Comparison of the Viability and Yield of Adipose-Derived Stem Cells (ASCs) from Different Donor Areas.

Journal Article (Journal Article)


Adipose tissue contains variable amounts of stem cells that have recently attracted increased interest due to their strong proliferative and differentiation capacity. However, significant heterogeneity exists in terms of stem cell yield and viability profile among individuals as well as different donor areas.

Materials and methods

Between June 2016 and July 2016, forty (40) women underwent outpatient cosmetic liposuction procedures conferring a total of 53 lipoaspirates; inner thigh (n=13), outer thigh (n=9), abdomen (n=9), waist (n=16) and inner knee (n=6). Lipoaspirates were harvested using a tulip low-pressure syringe lipoaspiration system with a diameter of 3 mm. Centrifugation separated adipocytes from the stromal vascular fraction (SVF). Isolation of the adipose-derived stem cells (ASCs) was achieved through culture of the SVF. Viability of SVF cells and ASCs was evaluated with trypan blue dye under microscope and using flow cytometry with 7-AAD staining, respectively. Total cell count was estimated for both the SVF and ASCs.


Outer thigh exhibited significantly higher SVF cell count compared to any other donor site (p<0.05). In addition, inner and outer thigh showed a significantly higher number of ASCs compared to abdominal, waist, and inner knee samples (p<0.05). Finally, viability of SVF cells (range, 94-95%) and ASCs (range, 93.12-96.14%) was excellent with no significant differences among donor areas.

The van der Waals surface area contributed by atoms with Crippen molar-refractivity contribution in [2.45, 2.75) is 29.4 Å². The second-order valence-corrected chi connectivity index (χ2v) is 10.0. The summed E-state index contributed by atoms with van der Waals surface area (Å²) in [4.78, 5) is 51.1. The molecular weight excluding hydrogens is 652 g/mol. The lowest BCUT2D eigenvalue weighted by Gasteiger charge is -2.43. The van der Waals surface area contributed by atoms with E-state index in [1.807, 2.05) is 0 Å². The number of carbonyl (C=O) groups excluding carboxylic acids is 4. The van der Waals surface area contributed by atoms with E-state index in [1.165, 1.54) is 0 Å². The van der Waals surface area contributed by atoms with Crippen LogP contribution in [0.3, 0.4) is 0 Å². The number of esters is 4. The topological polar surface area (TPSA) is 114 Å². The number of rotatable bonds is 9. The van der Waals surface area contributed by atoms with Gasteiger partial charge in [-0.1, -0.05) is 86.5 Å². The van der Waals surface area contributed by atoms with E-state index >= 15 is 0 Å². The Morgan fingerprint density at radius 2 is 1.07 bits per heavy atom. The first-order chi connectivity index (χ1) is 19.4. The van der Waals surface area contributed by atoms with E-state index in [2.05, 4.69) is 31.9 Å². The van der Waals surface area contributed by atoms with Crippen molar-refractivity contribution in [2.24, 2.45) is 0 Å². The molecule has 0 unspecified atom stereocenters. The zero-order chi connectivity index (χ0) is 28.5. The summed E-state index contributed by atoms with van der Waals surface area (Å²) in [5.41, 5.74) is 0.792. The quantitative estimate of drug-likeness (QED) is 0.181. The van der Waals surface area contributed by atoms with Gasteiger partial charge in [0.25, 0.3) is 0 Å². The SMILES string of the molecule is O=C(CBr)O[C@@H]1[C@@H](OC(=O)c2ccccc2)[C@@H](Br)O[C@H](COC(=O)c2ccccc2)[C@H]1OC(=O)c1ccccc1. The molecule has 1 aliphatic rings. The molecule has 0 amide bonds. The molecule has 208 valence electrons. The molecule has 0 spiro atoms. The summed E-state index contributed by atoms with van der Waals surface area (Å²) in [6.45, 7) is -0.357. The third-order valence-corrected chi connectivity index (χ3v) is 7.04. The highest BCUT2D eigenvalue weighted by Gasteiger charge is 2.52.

Tissue-harvesting area is a strong determinant of the quality of the fat grafts. Compared to abdomen, waist and inner knee, thighs seem favorable in terms of viability profile and yield of SVF cells and ASCs. Further randomized controlled trials incorporating a larger cohort of patients are warranted in order to verify our results.

Full Text

Duke Authors

Cited Authors

  • Tsekouras, A; Mantas, D; Tsilimigras, DI; Moris, D; Kontos, M; Zografos, GC

Published Date

  • November 2017

Published In

Volume / Issue

  • 31 / 6

Start / End Page

  • 1229 - 1234

PubMed ID

  • 29102952

Pubmed Central ID

  • PMC5756658

Electronic International Standard Serial Number (EISSN)

  • 1791-7549

International Standard Serial Number (ISSN)

  • 0258-851X

Digital Object Identifier (DOI)

  • 10.21873/invivo.11196


  • eng